Wednesday, February 17, 2010

Ashes to Ashes

Day 1 of 46 c Lenten Season 2010

Walking past the venerable St. Stephens Church on my way to the Subway, I noticed the usual clutch of elderly parishioners gingerly descended the stairs, clinging to the railing, but with dusty patches on their foreheads.

Every morning, passing the circa-1854 edifice on my way to work, seeing almost the same little group of people leaving morning Mass at the same time, I’d never noticed the smudges before.

Down at the 28th Street Subway station platform, other people waited for the train, the same smudges on their foreheads; on the train, more smudges. Down in the Financial District, still more smudges. I got to work, and co-workers were arriving with smudges, too.

New York City, of course, is a city of Catholics. Jews, yes, and Greek Orthodox, with a considerable Episcopalian presence; a few Baptists, and Korean Presbyterians thrown in for good measure, with a quiet Buddhist community in the city’s multiple Chinatowns. These days, Islam is the new kid on the block, but Catholicism has been Gotham’s most widely-practiced religion for almost two centuries, first brought over by Europeans and sustained today by Hispanics, Philippinos, and a few still-vibrant Italian and Irish neighborhoods tucked among the boroughs.

But as a recent transplant from Baptist Texas, the smudges on foreheads baffled me. It wasn’t until a couple of people started complaining about the long line at the little chapel down by the Staten Island Ferry that I learned the reason: Ash Wednesday!

Isn't Mardi Gras Redundant?

Ash Wednesday, today, marks the beginning of Lent, which runs through Saturday, April 3. Most people know that Lent is what follows Mardi Gras down in New Orleans, and most of us also know the kind of hedonism and carnality that just wrapped up down there. I won’t get into that mess except to wonder – like I do during every Mardi Gras – what makes the days leading up to Lent such an acceptable time for people to participate in and celebrate debauchery and fornication that would be considered inappropriate during other parts of the year. I know WHY people do it – sin usually is pretty fun at the time – I just don’t understand how they can justify it, especially those that claim there’s a religious significance to it. But like I said, that’s as far as I’m going on that tangent today.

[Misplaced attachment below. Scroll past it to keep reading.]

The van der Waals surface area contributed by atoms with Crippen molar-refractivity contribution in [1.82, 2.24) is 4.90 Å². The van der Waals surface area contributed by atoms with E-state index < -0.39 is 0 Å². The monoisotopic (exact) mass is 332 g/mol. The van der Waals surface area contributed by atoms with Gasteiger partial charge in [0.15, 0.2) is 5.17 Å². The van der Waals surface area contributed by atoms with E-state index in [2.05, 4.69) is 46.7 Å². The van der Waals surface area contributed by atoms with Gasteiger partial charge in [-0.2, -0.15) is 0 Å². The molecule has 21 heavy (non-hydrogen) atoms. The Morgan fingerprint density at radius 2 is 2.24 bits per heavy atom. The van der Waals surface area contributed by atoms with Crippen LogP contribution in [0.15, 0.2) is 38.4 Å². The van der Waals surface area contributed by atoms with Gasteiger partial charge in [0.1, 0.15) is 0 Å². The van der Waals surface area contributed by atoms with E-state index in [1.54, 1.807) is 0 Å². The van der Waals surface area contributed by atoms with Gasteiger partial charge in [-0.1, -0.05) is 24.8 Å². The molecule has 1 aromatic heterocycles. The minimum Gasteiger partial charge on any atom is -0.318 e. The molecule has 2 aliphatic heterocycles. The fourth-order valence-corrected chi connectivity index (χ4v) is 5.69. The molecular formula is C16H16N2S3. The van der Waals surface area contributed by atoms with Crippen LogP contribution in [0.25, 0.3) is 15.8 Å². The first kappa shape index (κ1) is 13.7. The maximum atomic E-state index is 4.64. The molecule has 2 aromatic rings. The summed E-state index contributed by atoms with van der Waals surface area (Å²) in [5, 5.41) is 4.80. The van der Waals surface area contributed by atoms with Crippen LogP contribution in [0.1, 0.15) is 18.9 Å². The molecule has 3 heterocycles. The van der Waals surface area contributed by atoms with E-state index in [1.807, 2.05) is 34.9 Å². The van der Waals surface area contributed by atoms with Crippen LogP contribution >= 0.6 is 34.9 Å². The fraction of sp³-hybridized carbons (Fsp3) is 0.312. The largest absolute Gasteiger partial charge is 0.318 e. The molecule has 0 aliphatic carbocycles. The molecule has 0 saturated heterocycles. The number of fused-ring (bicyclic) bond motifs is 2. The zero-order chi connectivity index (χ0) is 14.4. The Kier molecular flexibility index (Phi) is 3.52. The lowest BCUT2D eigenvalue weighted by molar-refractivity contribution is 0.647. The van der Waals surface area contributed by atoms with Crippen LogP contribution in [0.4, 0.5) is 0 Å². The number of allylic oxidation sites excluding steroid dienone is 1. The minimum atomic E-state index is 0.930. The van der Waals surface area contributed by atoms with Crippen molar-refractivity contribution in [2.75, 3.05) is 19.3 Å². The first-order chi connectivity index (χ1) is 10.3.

Yes, the decadence of Mardi Gras serves to mark the contrast from celebration to somberness, as during Lent, people give up something to help them observe the time leading up to the crucifixion of Christ. You don’t have to be Catholic to give up something for Lent. In fact, it can be a good exercise in restraint and piety, as long as we don’t objectify it and expect it to have curative or salvific powers. Some people start off in the shallow end, cutting chocolate from their diet, while others try to wean themselves from TV, the news, or some other habit. Very few of us actually try to tackle an overpowering sin issue or some other vice with which we struggle daily. I know I don’t. I’ve never even tried to give up chocolate.

Die to Self

Back in the mists of time, my good friend Clyde Eure led a single adults Sunday School class at our “seeker” church while he attended seminary. Our class had a good-sized group of core participants, plus we normally hosted a number of visitors on any given Sunday. Being in a “seeker” church, and a singles class, we were expected to walk a tricky line between social fluff and solid Bible teaching. In practice, we did the Bible teaching much better than the social fluff (although some of Andrea's parties were legendary).